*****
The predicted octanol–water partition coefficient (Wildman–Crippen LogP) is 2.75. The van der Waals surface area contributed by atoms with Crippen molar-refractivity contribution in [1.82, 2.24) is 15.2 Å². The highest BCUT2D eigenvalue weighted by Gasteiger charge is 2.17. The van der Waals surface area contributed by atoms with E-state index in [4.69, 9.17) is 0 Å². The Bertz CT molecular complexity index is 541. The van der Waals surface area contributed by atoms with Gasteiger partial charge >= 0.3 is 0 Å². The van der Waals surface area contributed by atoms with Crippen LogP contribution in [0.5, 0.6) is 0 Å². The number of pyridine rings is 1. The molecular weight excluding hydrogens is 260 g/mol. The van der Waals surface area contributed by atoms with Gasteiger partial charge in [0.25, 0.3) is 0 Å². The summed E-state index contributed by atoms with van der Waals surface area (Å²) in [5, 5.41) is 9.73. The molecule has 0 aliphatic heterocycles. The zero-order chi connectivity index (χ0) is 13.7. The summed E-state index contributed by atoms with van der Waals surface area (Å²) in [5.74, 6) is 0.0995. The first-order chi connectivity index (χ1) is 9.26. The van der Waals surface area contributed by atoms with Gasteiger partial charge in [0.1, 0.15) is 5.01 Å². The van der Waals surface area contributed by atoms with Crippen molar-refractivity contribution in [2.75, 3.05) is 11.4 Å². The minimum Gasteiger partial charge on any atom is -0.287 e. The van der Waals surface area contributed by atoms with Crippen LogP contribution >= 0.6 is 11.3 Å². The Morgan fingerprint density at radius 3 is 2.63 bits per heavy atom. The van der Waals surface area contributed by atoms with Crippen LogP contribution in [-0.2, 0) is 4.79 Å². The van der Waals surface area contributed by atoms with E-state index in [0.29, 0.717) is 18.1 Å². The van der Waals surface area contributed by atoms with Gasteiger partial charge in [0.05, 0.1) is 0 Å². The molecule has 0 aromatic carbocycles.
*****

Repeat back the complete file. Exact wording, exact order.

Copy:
The predicted octanol–water partition coefficient (Wildman–Crippen LogP) is 2.75. The van der Waals surface area contributed by atoms with Crippen molar-refractivity contribution in [1.82, 2.24) is 15.2 Å². The highest BCUT2D eigenvalue weighted by Gasteiger charge is 2.17. The van der Waals surface area contributed by atoms with E-state index in [4.69, 9.17) is 0 Å². The Bertz CT molecular complexity index is 541. The van der Waals surface area contributed by atoms with Gasteiger partial charge >= 0.3 is 0 Å². The van der Waals surface area contributed by atoms with Crippen LogP contribution in [0.5, 0.6) is 0 Å². The number of pyridine rings is 1. The molecular weight excluding hydrogens is 260 g/mol. The van der Waals surface area contributed by atoms with Gasteiger partial charge in [0.25, 0.3) is 0 Å². The summed E-state index contributed by atoms with van der Waals surface area (Å²) in [5, 5.41) is 9.73. The molecule has 0 aliphatic heterocycles. The zero-order chi connectivity index (χ0) is 13.7. The summed E-state index contributed by atoms with van der Waals surface area (Å²) in [5.74, 6) is 0.0995. The first-order chi connectivity index (χ1) is 9.26. The van der Waals surface area contributed by atoms with Gasteiger partial charge in [0.1, 0.15) is 5.01 Å². The van der Waals surface area contributed by atoms with Crippen molar-refractivity contribution in [2.75, 3.05) is 11.4 Å². The minimum Gasteiger partial charge on any atom is -0.287 e. The van der Waals surface area contributed by atoms with Crippen LogP contribution >= 0.6 is 11.3 Å². The Morgan fingerprint density at radius 3 is 2.63 bits per heavy atom. The van der Waals surface area contributed by atoms with Crippen LogP contribution in [-0.2, 0) is 4.79 Å². The van der Waals surface area contributed by atoms with E-state index in [0.29, 0.717) is 18.1 Å². The van der Waals surface area contributed by atoms with Gasteiger partial charge in [0.05, 0.1) is 0 Å². The molecule has 0 aromatic carbocycles.